Regarding Native marriage, I should mention that a female child is betrothed, in her infancy, to some native of another family, necessarily very many years older than herself. He watches over her jealously, and she goes to live with him as soon as she feels inclined. If she possesses personal charms she has anything but a happy young womanhood, for even if she gives no sort of encouragement whatever to her admirers, attempts are pretty nearly sure to be made to carry her off. Encounters resulting, she is in considerable peril, for each
combatant orders her to follow him and throws a spear at her if she refuses. The youth of a woman of any pretensions to good looks is thus often full of wanderings and captures and wounds, not the least of which latter are dealt her by the jealous wives of her abductors, who possibly find little difficulty in persuading themselves that she must have given their lords some encouragement. Lovely woman is given to this sort of thing, both in the hovels of the poor and the palaces of kings.
To use the words of the author quoted above--"Rarely do you see a form of unusual grace and elegance but it is marked and scarred by the furrows of old wounds, and many a female wanders several hundred miles from the home of her infancy."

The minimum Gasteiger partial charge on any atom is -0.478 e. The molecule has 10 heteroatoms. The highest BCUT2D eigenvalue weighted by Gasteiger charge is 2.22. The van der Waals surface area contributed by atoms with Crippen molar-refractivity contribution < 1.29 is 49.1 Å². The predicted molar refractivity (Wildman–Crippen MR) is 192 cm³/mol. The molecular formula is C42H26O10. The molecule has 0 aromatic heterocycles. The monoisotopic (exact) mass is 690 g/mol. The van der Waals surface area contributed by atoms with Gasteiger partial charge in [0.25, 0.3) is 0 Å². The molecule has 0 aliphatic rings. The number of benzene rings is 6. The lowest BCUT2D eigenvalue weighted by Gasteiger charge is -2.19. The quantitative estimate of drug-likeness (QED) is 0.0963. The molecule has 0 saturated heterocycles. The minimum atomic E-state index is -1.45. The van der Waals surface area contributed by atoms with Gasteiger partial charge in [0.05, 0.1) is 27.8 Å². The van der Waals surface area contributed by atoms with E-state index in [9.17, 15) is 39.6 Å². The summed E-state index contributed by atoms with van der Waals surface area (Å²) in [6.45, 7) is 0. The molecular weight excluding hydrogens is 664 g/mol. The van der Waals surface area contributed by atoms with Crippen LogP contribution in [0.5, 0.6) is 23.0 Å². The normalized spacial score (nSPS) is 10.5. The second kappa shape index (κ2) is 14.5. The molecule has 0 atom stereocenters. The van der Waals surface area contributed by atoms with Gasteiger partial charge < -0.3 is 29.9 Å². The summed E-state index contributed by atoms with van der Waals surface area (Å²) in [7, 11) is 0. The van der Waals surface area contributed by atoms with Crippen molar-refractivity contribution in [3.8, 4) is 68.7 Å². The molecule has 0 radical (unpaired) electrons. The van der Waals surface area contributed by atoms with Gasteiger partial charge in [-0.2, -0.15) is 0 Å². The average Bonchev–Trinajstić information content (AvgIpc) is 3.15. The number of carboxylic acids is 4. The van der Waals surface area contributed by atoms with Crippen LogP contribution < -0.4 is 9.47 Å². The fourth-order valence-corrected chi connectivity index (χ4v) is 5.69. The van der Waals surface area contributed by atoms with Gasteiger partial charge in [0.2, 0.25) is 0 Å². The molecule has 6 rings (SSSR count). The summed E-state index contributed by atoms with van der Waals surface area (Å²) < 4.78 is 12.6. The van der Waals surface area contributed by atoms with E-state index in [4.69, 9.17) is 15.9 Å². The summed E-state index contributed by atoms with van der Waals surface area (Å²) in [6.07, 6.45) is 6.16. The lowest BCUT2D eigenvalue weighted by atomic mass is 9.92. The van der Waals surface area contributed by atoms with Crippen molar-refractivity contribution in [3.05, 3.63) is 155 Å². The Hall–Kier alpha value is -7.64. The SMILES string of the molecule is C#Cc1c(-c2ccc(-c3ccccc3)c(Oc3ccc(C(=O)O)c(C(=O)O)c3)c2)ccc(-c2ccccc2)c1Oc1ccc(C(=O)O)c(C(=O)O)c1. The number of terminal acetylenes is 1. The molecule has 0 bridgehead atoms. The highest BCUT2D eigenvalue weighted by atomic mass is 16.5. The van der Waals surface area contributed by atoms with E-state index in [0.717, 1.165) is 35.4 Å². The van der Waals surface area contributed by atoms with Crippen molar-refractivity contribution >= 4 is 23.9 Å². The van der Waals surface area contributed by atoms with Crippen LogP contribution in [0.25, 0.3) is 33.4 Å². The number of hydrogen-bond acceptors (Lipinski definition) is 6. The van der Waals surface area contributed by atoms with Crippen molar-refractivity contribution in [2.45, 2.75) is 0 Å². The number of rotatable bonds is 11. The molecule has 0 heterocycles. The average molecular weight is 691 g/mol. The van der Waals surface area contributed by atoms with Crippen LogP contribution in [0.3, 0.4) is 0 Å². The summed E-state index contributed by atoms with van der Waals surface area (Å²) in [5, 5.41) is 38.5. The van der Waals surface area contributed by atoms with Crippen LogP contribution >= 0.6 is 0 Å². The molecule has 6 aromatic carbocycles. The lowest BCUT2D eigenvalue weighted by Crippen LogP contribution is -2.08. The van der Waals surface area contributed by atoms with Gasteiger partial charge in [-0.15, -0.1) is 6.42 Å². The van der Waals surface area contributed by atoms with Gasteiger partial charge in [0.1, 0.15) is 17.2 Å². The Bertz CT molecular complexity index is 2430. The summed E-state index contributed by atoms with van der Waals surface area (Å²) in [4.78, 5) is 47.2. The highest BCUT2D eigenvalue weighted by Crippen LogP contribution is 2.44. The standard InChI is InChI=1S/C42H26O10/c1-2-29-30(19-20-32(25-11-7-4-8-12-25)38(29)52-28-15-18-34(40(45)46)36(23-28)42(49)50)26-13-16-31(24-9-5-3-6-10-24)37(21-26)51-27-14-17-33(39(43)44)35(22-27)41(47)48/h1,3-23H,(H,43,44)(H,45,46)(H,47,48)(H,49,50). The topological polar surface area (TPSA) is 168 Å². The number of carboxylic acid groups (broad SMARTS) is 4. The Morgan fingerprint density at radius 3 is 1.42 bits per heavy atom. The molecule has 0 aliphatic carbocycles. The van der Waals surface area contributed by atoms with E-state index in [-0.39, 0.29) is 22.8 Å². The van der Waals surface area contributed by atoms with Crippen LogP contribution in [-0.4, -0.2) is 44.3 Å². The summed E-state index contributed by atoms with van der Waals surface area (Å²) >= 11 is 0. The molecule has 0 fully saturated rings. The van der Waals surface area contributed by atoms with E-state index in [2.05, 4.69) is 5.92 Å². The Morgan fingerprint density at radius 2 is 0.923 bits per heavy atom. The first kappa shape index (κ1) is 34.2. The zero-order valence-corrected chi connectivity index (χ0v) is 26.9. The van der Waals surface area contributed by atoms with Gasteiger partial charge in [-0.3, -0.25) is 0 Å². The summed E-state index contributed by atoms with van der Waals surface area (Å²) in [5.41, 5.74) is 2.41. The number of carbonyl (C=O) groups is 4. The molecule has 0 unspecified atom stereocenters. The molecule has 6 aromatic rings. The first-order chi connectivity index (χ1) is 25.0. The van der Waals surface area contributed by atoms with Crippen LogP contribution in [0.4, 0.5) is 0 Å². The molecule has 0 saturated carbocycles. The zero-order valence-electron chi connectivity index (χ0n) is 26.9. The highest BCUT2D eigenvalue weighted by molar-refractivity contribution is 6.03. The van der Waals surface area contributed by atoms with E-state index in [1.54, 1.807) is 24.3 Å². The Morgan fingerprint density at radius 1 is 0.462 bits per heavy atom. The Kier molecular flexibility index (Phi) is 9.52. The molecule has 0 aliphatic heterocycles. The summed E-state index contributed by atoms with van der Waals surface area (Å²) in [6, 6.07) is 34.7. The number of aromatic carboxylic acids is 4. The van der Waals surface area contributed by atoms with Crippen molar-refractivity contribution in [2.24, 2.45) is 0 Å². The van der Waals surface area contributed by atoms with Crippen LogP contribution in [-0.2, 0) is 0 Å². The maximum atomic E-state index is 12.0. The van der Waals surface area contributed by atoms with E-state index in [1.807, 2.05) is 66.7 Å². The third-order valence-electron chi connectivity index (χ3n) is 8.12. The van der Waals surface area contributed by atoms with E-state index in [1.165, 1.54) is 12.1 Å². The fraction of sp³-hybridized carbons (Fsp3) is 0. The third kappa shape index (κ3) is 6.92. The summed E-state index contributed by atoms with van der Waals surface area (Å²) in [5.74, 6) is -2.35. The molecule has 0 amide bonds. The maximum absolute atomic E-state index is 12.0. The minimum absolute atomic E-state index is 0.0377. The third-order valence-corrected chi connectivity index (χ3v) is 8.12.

From the nature of its food a black child needs very strong teeth; hence the mother suckles them for two or even three years, and families seldom exceed four or five in number.
Polygamy is general, and women are so highly valued to be very frequently stolen. This is, however, chiefly because they perform all the laborious work, and collect a great portion of the food.
Alas! woman's rights are shamefully neglected, and no one takes her part whether innocent or guilty--the general principle being, "If I beat your mother, then you beat mine; if I beat your wife, then you beat mine," and, so forth. Yet these poor wild creatures are not devoid of modesty. Their rules as to seclusion correspond remarkably with the law of Moses, as written in
Leviticus (Chapters XII. and XV.), while another Mosaic law--that of circumcision--is observed by the men.